“These burning words of your Aunt Josepha, to her son Daniel, are the words of Daniel to his cousins. Prove true to your religion! and if in this ye die, it shall be but the will of your God. But, cousins, ye shall not die! That same Jehovah who appeared in our behalf years ago, in the revelation of the king’s dream, will again stretch out his arm to save. If Jehovah interferes in your behalf, there is not fire enough in all Chaldea to injure a hair of your head. I long to be with you! Nothing would give me greater pleasure than to be immediately called back to Babylon. Then side by side would we stand erect, and scorn to bow before a golden image. But it appears to be the will of Jehovah that I should be absent. I have confidence that I shall soon embrace you in Babylon: but if in this I am mistaken, we soon shall meet in the better Jerusalem above.
It was with some difficulty that Azariah commanded sufficient control over his feelings to enable him to read the letter aloud; but with a trembling accent it was done.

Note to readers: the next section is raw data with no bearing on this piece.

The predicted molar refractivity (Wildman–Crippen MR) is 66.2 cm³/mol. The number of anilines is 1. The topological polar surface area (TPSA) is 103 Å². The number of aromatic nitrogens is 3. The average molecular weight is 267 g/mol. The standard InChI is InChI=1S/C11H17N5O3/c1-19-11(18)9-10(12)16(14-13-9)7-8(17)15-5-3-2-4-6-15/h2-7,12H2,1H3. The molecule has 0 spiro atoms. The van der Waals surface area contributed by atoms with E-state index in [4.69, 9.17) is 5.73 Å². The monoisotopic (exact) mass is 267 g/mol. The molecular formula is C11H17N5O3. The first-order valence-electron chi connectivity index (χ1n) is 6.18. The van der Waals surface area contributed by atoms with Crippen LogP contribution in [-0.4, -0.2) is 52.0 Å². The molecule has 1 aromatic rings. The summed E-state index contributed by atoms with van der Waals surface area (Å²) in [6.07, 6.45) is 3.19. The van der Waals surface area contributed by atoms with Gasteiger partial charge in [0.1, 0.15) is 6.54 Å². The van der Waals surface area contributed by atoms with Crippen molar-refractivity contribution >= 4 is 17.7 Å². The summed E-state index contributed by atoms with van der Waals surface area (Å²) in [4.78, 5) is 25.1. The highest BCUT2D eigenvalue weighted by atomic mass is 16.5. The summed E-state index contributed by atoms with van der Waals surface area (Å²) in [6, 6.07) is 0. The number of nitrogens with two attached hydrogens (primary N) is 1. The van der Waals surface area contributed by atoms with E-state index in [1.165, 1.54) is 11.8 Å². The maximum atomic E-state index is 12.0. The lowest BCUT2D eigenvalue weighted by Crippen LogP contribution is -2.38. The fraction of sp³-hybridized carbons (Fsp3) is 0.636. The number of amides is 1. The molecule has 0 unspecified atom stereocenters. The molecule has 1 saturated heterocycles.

“Thanks be to Jehovah.” cried Mishael, “for such consolation in the midst of sore affliction.”
“But what says our beloved Perreeza?” said Hananiah.
No one felt willing to read aloud their sister’s letter, so it was read by each in silence. It ran thus:
“Dear Brothers: With emotions indescribable, Perreeza endeavors to write these few lines, that may impart some consolation to her dear brothers while strong waves of affliction pass over their souls. Being much confined of late to my dwelling, it was but yesterday that I derived any knowledge of that awful proclamation of the king in regard to his great image. Uncle Esrom is at present traveling in a far country on important business, and I am deprived of his counsel and ye are deprived of his aid in this crisis. Ob, my brothers! the companions and guardians